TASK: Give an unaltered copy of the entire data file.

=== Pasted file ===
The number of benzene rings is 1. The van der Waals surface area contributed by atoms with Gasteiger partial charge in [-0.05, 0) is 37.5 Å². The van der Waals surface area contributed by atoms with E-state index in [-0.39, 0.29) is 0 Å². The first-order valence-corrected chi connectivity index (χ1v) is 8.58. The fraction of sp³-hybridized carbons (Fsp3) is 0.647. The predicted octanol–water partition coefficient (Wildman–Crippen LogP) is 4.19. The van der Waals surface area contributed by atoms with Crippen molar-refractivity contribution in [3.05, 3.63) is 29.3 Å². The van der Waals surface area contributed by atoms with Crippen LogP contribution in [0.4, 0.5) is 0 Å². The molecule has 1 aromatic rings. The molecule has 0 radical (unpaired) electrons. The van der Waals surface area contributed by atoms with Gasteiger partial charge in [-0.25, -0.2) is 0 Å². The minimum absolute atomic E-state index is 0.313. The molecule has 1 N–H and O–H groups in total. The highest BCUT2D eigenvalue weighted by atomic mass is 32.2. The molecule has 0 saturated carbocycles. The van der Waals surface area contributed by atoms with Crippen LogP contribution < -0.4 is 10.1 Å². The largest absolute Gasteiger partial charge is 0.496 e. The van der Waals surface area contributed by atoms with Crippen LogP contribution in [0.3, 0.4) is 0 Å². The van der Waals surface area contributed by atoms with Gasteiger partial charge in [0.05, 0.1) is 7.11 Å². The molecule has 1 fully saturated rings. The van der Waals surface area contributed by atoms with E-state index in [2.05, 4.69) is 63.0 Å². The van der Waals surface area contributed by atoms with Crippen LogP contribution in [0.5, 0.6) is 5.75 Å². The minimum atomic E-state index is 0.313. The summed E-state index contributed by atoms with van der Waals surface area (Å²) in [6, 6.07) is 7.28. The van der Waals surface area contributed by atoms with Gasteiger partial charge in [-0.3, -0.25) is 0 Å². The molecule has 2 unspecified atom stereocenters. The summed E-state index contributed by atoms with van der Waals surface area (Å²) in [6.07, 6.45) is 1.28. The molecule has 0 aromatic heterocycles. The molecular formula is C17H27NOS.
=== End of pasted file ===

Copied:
The number of benzene rings is 1. The van der Waals surface area contributed by atoms with Gasteiger partial charge in [-0.05, 0) is 37.5 Å². The van der Waals surface area contributed by atoms with E-state index in [-0.39, 0.29) is 0 Å². The first-order valence-corrected chi connectivity index (χ1v) is 8.58. The fraction of sp³-hybridized carbons (Fsp3) is 0.647. The predicted octanol–water partition coefficient (Wildman–Crippen LogP) is 4.19. The van der Waals surface area contributed by atoms with Crippen molar-refractivity contribution in [3.05, 3.63) is 29.3 Å². The van der Waals surface area contributed by atoms with Crippen LogP contribution in [0.4, 0.5) is 0 Å². The molecule has 1 aromatic rings. The molecule has 0 radical (unpaired) electrons. The van der Waals surface area contributed by atoms with Gasteiger partial charge in [-0.25, -0.2) is 0 Å². The minimum absolute atomic E-state index is 0.313. The molecule has 1 N–H and O–H groups in total. The highest BCUT2D eigenvalue weighted by atomic mass is 32.2. The molecule has 0 saturated carbocycles. The van der Waals surface area contributed by atoms with Crippen LogP contribution < -0.4 is 10.1 Å². The largest absolute Gasteiger partial charge is 0.496 e. The van der Waals surface area contributed by atoms with Crippen LogP contribution in [0.3, 0.4) is 0 Å². The van der Waals surface area contributed by atoms with Gasteiger partial charge in [0.05, 0.1) is 7.11 Å². The molecule has 1 fully saturated rings. The van der Waals surface area contributed by atoms with E-state index in [2.05, 4.69) is 63.0 Å². The van der Waals surface area contributed by atoms with Crippen LogP contribution in [0.5, 0.6) is 5.75 Å². The minimum atomic E-state index is 0.313. The summed E-state index contributed by atoms with van der Waals surface area (Å²) in [6, 6.07) is 7.28. The van der Waals surface area contributed by atoms with Gasteiger partial charge in [-0.3, -0.25) is 0 Å². The molecule has 2 unspecified atom stereocenters. The summed E-state index contributed by atoms with van der Waals surface area (Å²) in [6.07, 6.45) is 1.28. The molecule has 0 aromatic heterocycles. The molecular formula is C17H27NOS.